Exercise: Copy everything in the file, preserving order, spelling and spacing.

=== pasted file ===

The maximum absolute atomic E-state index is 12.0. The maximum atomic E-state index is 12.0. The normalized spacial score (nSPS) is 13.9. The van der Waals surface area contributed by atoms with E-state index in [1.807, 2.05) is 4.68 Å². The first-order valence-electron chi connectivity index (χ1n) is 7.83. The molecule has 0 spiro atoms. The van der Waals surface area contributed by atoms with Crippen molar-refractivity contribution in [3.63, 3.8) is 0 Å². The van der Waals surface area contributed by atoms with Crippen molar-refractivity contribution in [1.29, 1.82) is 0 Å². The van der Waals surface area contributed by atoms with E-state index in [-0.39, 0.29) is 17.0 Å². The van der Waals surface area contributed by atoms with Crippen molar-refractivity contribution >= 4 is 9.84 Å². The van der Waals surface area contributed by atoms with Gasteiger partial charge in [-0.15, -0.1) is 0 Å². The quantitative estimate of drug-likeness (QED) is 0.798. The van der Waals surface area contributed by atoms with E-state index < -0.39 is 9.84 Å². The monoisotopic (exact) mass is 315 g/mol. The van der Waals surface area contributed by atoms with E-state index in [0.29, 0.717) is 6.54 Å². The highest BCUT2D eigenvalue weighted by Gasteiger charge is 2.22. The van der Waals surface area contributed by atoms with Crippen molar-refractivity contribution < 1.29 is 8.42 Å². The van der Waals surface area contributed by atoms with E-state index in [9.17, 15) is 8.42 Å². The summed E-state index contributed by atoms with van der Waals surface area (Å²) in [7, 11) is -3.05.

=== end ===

The maximum absolute atomic E-state index is 12.0. The maximum atomic E-state index is 12.0. The normalized spacial score (nSPS) is 13.9. The van der Waals surface area contributed by atoms with E-state index in [1.807, 2.05) is 4.68 Å². The first-order valence-electron chi connectivity index (χ1n) is 7.83. The molecule has 0 spiro atoms. The van der Waals surface area contributed by atoms with Crippen molar-refractivity contribution in [3.63, 3.8) is 0 Å². The van der Waals surface area contributed by atoms with Crippen molar-refractivity contribution in [1.29, 1.82) is 0 Å². The van der Waals surface area contributed by atoms with E-state index in [-0.39, 0.29) is 17.0 Å². The van der Waals surface area contributed by atoms with Crippen molar-refractivity contribution >= 4 is 9.84 Å². The van der Waals surface area contributed by atoms with Gasteiger partial charge in [-0.15, -0.1) is 0 Å². The quantitative estimate of drug-likeness (QED) is 0.798. The van der Waals surface area contributed by atoms with E-state index < -0.39 is 9.84 Å². The monoisotopic (exact) mass is 315 g/mol. The van der Waals surface area contributed by atoms with E-state index in [0.29, 0.717) is 6.54 Å². The highest BCUT2D eigenvalue weighted by Gasteiger charge is 2.22. The van der Waals surface area contributed by atoms with Crippen molar-refractivity contribution < 1.29 is 8.42 Å². The van der Waals surface area contributed by atoms with E-state index in [9.17, 15) is 8.42 Å². The summed E-state index contributed by atoms with van der Waals surface area (Å²) in [7, 11) is -3.05.